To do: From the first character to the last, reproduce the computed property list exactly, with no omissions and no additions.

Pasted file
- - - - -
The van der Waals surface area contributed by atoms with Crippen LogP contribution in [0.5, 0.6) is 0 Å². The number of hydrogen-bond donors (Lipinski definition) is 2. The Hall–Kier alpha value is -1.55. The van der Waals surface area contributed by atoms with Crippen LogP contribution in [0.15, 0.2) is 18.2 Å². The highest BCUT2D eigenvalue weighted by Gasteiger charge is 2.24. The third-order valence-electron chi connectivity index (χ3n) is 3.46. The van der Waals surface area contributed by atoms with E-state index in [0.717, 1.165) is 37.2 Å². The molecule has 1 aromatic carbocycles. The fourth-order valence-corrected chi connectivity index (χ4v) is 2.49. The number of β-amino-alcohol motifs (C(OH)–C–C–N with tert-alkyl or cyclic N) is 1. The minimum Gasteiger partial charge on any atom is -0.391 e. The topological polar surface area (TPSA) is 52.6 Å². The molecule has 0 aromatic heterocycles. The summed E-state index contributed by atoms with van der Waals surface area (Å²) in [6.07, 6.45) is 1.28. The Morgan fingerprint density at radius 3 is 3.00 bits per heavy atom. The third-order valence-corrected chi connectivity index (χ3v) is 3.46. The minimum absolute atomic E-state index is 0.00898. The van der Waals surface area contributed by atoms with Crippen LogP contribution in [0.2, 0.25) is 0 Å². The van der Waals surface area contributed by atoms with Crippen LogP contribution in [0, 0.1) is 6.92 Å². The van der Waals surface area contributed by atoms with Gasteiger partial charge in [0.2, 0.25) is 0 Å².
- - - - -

The van der Waals surface area contributed by atoms with Crippen LogP contribution in [0.5, 0.6) is 0 Å². The number of hydrogen-bond donors (Lipinski definition) is 2. The Hall–Kier alpha value is -1.55. The van der Waals surface area contributed by atoms with Crippen LogP contribution in [0.15, 0.2) is 18.2 Å². The highest BCUT2D eigenvalue weighted by Gasteiger charge is 2.24. The third-order valence-electron chi connectivity index (χ3n) is 3.46. The van der Waals surface area contributed by atoms with E-state index in [0.717, 1.165) is 37.2 Å². The molecule has 1 aromatic carbocycles. The fourth-order valence-corrected chi connectivity index (χ4v) is 2.49. The number of β-amino-alcohol motifs (C(OH)–C–C–N with tert-alkyl or cyclic N) is 1. The minimum Gasteiger partial charge on any atom is -0.391 e. The topological polar surface area (TPSA) is 52.6 Å². The molecule has 0 aromatic heterocycles. The summed E-state index contributed by atoms with van der Waals surface area (Å²) in [6.07, 6.45) is 1.28. The Morgan fingerprint density at radius 3 is 3.00 bits per heavy atom. The third-order valence-corrected chi connectivity index (χ3v) is 3.46. The minimum absolute atomic E-state index is 0.00898. The van der Waals surface area contributed by atoms with Crippen LogP contribution in [0.2, 0.25) is 0 Å². The van der Waals surface area contributed by atoms with Crippen LogP contribution in [0, 0.1) is 6.92 Å². The van der Waals surface area contributed by atoms with Gasteiger partial charge in [0.2, 0.25) is 0 Å².